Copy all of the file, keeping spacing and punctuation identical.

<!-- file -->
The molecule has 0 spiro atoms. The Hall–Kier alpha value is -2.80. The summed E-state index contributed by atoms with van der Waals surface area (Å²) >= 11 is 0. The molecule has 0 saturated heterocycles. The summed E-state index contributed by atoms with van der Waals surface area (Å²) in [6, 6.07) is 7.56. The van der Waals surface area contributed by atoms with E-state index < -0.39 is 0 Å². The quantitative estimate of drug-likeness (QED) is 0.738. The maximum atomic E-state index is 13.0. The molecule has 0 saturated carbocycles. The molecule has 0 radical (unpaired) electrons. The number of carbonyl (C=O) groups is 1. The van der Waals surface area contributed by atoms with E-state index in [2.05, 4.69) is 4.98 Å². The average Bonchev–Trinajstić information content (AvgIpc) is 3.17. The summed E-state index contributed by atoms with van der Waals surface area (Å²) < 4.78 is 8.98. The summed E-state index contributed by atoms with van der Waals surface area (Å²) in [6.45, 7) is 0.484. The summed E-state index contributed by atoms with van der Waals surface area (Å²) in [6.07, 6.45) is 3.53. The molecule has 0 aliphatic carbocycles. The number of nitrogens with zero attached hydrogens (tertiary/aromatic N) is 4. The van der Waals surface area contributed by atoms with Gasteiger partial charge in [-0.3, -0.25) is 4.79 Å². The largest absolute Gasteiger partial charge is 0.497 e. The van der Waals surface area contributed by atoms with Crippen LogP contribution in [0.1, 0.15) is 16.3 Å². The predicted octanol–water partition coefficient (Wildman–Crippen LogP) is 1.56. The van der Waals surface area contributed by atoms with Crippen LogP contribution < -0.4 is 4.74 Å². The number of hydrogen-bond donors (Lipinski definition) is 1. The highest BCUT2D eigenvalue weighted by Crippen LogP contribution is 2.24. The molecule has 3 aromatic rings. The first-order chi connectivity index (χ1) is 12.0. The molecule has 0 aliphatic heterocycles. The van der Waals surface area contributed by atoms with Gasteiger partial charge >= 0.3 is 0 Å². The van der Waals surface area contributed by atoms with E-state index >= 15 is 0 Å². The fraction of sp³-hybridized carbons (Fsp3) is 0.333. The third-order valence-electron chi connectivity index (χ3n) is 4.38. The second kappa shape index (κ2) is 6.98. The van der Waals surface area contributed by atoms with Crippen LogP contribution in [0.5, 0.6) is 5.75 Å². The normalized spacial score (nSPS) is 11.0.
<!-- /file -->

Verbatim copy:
The molecule has 0 spiro atoms. The Hall–Kier alpha value is -2.80. The summed E-state index contributed by atoms with van der Waals surface area (Å²) >= 11 is 0. The molecule has 0 saturated heterocycles. The summed E-state index contributed by atoms with van der Waals surface area (Å²) in [6, 6.07) is 7.56. The van der Waals surface area contributed by atoms with E-state index < -0.39 is 0 Å². The quantitative estimate of drug-likeness (QED) is 0.738. The maximum atomic E-state index is 13.0. The molecule has 0 saturated carbocycles. The molecule has 0 radical (unpaired) electrons. The number of carbonyl (C=O) groups is 1. The van der Waals surface area contributed by atoms with E-state index in [2.05, 4.69) is 4.98 Å². The average Bonchev–Trinajstić information content (AvgIpc) is 3.17. The summed E-state index contributed by atoms with van der Waals surface area (Å²) < 4.78 is 8.98. The summed E-state index contributed by atoms with van der Waals surface area (Å²) in [6.45, 7) is 0.484. The summed E-state index contributed by atoms with van der Waals surface area (Å²) in [6.07, 6.45) is 3.53. The molecule has 0 aliphatic carbocycles. The number of nitrogens with zero attached hydrogens (tertiary/aromatic N) is 4. The van der Waals surface area contributed by atoms with Gasteiger partial charge in [-0.3, -0.25) is 4.79 Å². The largest absolute Gasteiger partial charge is 0.497 e. The van der Waals surface area contributed by atoms with Crippen LogP contribution in [0.1, 0.15) is 16.3 Å². The predicted octanol–water partition coefficient (Wildman–Crippen LogP) is 1.56. The van der Waals surface area contributed by atoms with Crippen LogP contribution < -0.4 is 4.74 Å². The number of hydrogen-bond donors (Lipinski definition) is 1. The highest BCUT2D eigenvalue weighted by Crippen LogP contribution is 2.24. The molecule has 3 aromatic rings. The first-order chi connectivity index (χ1) is 12.0. The molecule has 0 aliphatic heterocycles. The van der Waals surface area contributed by atoms with Gasteiger partial charge >= 0.3 is 0 Å². The van der Waals surface area contributed by atoms with E-state index >= 15 is 0 Å². The fraction of sp³-hybridized carbons (Fsp3) is 0.333. The third-order valence-electron chi connectivity index (χ3n) is 4.38. The second kappa shape index (κ2) is 6.98. The van der Waals surface area contributed by atoms with Crippen LogP contribution in [0.5, 0.6) is 5.75 Å². The normalized spacial score (nSPS) is 11.0.